environmental education. She works as an Extension Educator in 4-H youth development and runs an after
school program called Project Get Outdoors. Nicole is our new events champion. She resides in
Kristi Pursell’s myriad experiences in environmental education include teaching in formal and non-formal
settings and interpretive guiding. She currently works for Minneapolis Parks and Recreation. As MAEE’s
new membership champion Kristi is interested in uniting and strengthening the EE community. She lives in
Erin Zoellick can be found most days at Hartley Nature Center in Duluth, MN where she is serving through
AmeriCorps as an environmental educator. Erin’s expertise in adult environmental education will prove
invaluable as MAEE seeks to support EE for all audiences throughout the state. She also has experience
as an interpretive naturalist and aquarium educator. Erin joins the board as the new MAEE treasurer.
Ben Bishop is enthusiastic about supporting excellence in the practice of environmental education. A
veteran of many professional conferences and development workshops within the field of EE, Ben will be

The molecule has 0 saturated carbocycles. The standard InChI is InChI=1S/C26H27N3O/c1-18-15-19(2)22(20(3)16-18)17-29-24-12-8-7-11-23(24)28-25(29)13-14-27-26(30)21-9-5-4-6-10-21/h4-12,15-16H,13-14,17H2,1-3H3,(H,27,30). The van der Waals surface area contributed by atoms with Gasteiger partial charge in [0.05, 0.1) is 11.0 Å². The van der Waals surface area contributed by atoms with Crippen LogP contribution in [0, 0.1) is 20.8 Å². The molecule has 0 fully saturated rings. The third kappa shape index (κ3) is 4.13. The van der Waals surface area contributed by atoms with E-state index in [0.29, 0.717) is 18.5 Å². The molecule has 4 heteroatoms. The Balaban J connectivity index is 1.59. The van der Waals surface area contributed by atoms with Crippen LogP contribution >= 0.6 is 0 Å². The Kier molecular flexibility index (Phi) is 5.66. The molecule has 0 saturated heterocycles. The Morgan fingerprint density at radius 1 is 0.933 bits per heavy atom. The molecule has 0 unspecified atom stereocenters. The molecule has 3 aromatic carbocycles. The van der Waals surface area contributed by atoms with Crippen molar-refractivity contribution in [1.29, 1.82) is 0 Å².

coordinating MAEE’s successful conference scholarship program. He is currently a graduate student in
environmental education in Duluth, MN where he also works as a natural resource educator for Boulder
Lake Environmental Learning Center.
2009 Actual and 2010 Projected MAEE Income and Expenses
John Geissler, Board Member and MAEE Treasurer
Here is a snapshot of the
2009 fiscal year and
projected 2010 fiscal
year for the Minnesota
(MAEE). Our operating
budget has increased
substantially due to the
addition of the ELM
Grant Fund. The
segment illustrated below
in 2009 and 2010 are
largely tied to the funding
granted to MAEE to
distribute through the
ELM Grant Fund.
We hope that you find
that the income and
expenses of MAEE for 2009 and 2010 support that mission. If you have any questions, comments, or